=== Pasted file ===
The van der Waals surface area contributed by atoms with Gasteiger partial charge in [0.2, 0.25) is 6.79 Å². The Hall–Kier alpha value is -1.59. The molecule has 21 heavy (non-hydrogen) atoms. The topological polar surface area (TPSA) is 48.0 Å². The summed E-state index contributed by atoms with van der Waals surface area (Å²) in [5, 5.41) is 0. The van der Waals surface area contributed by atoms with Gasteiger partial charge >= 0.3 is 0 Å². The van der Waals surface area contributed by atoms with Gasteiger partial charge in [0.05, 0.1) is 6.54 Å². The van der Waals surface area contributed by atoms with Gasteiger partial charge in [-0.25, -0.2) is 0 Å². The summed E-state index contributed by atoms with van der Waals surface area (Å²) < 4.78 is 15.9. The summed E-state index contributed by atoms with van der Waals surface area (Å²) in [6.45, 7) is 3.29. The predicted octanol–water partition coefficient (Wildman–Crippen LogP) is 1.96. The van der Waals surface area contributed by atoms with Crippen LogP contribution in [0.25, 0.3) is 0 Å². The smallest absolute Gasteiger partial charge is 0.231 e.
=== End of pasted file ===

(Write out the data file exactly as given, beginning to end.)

The van der Waals surface area contributed by atoms with Gasteiger partial charge in [0.2, 0.25) is 6.79 Å². The Hall–Kier alpha value is -1.59. The molecule has 21 heavy (non-hydrogen) atoms. The topological polar surface area (TPSA) is 48.0 Å². The summed E-state index contributed by atoms with van der Waals surface area (Å²) in [5, 5.41) is 0. The van der Waals surface area contributed by atoms with Gasteiger partial charge >= 0.3 is 0 Å². The van der Waals surface area contributed by atoms with Gasteiger partial charge in [0.05, 0.1) is 6.54 Å². The van der Waals surface area contributed by atoms with Gasteiger partial charge in [-0.25, -0.2) is 0 Å². The summed E-state index contributed by atoms with van der Waals surface area (Å²) < 4.78 is 15.9. The summed E-state index contributed by atoms with van der Waals surface area (Å²) in [6.45, 7) is 3.29. The predicted octanol–water partition coefficient (Wildman–Crippen LogP) is 1.96. The van der Waals surface area contributed by atoms with Crippen LogP contribution in [0.25, 0.3) is 0 Å². The smallest absolute Gasteiger partial charge is 0.231 e.